But we wanted to see, could we replicate in enterotype within bladder cancer patients? And what we found is that, yes, there are particular enterotypes within bladder cancer patients that are not only related to smoking, but also they have different bacterial compositions. And unlike the healthy people who have about three different enterotypes, within bladder cancer there's only two different enterotypes. Why is important? Especially, why is this important to my patients?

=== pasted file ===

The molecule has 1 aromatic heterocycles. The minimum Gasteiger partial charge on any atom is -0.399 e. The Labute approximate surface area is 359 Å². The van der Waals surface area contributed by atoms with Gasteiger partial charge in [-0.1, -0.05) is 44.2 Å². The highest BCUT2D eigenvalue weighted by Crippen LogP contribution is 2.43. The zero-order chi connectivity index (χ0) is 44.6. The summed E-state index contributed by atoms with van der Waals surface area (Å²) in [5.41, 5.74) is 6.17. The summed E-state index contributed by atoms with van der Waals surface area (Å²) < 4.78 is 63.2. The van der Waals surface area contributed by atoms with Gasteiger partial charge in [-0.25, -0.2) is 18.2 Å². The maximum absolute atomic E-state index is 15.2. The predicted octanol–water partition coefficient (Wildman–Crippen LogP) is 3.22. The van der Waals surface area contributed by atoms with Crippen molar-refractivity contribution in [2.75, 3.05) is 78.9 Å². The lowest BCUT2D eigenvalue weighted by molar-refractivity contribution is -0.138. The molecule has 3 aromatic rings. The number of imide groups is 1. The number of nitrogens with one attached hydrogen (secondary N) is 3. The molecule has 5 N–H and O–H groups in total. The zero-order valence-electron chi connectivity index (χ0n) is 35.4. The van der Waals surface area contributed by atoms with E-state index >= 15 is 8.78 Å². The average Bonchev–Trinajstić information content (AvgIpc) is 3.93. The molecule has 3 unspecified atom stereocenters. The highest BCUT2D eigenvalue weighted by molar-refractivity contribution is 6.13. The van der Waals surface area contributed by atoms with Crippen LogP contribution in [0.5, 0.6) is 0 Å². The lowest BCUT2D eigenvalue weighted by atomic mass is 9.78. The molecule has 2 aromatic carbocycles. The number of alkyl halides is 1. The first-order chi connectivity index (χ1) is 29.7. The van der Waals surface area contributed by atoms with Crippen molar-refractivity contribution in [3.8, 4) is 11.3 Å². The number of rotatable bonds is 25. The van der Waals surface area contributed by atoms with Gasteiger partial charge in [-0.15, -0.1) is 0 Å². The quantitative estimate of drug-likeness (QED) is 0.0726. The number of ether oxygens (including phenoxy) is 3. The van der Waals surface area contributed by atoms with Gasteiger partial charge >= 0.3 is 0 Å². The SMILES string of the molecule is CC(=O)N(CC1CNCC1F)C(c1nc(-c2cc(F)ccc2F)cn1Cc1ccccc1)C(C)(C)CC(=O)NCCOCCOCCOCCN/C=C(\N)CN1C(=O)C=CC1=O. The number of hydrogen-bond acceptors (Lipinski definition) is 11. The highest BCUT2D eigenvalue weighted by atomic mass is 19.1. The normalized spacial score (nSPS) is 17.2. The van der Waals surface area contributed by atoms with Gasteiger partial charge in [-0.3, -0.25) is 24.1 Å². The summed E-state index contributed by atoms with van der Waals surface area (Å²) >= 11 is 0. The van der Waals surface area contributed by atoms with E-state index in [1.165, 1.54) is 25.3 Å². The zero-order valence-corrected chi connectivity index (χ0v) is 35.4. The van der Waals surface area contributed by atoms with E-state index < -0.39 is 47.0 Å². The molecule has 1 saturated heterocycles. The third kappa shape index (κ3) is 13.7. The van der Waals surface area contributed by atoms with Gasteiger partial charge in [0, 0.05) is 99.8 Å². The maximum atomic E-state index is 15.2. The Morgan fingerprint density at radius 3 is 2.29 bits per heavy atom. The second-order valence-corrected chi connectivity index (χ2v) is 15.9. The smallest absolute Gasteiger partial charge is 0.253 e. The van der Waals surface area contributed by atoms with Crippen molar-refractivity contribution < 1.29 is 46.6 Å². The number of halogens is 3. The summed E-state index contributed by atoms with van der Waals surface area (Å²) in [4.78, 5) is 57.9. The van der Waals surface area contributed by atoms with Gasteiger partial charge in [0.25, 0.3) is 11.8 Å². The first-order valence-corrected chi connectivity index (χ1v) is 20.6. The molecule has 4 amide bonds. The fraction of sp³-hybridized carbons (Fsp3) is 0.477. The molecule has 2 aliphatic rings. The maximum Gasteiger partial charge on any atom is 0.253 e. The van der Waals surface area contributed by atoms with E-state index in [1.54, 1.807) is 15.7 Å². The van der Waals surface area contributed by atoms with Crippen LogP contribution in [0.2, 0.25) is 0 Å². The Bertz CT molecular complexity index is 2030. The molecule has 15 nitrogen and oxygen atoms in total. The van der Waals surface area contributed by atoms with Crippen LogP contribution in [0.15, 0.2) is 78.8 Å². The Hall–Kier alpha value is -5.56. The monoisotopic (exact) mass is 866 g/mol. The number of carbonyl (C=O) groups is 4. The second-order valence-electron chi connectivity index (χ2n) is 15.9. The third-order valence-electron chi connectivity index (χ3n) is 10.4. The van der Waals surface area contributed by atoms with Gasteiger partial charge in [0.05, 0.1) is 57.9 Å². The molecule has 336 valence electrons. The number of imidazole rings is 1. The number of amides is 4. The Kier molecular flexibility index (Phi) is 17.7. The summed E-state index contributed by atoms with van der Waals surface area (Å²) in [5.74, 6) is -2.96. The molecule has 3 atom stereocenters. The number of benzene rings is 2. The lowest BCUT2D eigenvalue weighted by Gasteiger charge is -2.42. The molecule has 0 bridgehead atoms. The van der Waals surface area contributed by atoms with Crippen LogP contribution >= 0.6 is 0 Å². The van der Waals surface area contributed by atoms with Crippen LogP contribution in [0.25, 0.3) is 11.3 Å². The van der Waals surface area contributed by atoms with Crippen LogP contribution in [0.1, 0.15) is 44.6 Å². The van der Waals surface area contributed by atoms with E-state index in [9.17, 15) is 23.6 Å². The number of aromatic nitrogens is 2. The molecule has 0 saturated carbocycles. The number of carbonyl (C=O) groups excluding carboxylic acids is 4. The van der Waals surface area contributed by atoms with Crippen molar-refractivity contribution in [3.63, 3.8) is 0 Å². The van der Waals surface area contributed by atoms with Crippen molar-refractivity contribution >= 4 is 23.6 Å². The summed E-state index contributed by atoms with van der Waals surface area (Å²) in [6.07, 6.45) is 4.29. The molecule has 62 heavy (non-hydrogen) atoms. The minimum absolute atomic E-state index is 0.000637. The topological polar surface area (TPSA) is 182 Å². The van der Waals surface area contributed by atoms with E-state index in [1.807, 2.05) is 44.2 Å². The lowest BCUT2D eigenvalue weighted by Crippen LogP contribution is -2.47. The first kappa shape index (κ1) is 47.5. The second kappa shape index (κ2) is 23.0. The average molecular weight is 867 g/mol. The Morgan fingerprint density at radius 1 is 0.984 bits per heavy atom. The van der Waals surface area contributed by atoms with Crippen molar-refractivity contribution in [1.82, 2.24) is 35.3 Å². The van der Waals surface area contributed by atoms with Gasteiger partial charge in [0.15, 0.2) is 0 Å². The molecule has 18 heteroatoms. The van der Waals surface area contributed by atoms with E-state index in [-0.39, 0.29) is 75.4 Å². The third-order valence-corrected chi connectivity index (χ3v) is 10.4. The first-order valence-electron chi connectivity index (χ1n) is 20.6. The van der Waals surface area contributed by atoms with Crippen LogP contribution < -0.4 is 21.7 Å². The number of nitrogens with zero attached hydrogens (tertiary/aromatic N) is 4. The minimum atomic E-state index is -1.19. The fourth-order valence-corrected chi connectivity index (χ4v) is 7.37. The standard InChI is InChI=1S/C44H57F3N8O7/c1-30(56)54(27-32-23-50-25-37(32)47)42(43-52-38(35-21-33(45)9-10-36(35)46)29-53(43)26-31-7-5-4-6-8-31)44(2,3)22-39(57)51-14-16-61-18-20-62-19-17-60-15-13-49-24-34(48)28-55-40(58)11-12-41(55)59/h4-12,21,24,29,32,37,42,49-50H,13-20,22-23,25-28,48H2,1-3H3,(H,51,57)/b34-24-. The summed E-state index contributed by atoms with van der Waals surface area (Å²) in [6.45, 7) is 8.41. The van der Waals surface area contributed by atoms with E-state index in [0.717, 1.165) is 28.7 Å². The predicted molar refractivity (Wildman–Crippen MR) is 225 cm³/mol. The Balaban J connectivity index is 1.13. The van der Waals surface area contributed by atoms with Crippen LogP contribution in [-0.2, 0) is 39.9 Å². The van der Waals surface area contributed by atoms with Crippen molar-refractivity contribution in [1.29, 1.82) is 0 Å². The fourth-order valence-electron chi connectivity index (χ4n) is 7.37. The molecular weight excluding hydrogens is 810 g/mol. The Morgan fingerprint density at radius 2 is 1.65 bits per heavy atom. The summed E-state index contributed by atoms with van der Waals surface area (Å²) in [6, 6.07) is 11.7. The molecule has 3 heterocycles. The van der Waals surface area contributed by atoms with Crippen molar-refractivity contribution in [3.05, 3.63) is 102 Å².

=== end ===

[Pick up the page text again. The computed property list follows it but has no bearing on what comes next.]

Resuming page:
Well, here's the issue. If you are particularly enterotype 1 and you are diagnosed with bladder cancer and you underwent neoadjuvant chemotherapy, the chances of you responding to neoadjuvant chemotherapy noted as PT 0 at cystectomy is slim to none. None of the patients who had in enterotype 1 composition within our cohort, who underwent neoadjuvant chemo followed by cystectomy had any sort of complete response. And this is vastly different when you look at the second enterotype, where you see partial incomplete response on a regular basis. You can break this down further by individual bugs, and certainly the bugs that we see mostly associated with neoadjuvant chemotherapy response, and that goes back to the small active molecules. Are the bugs that are able to produce butyric acid, which is a great finding.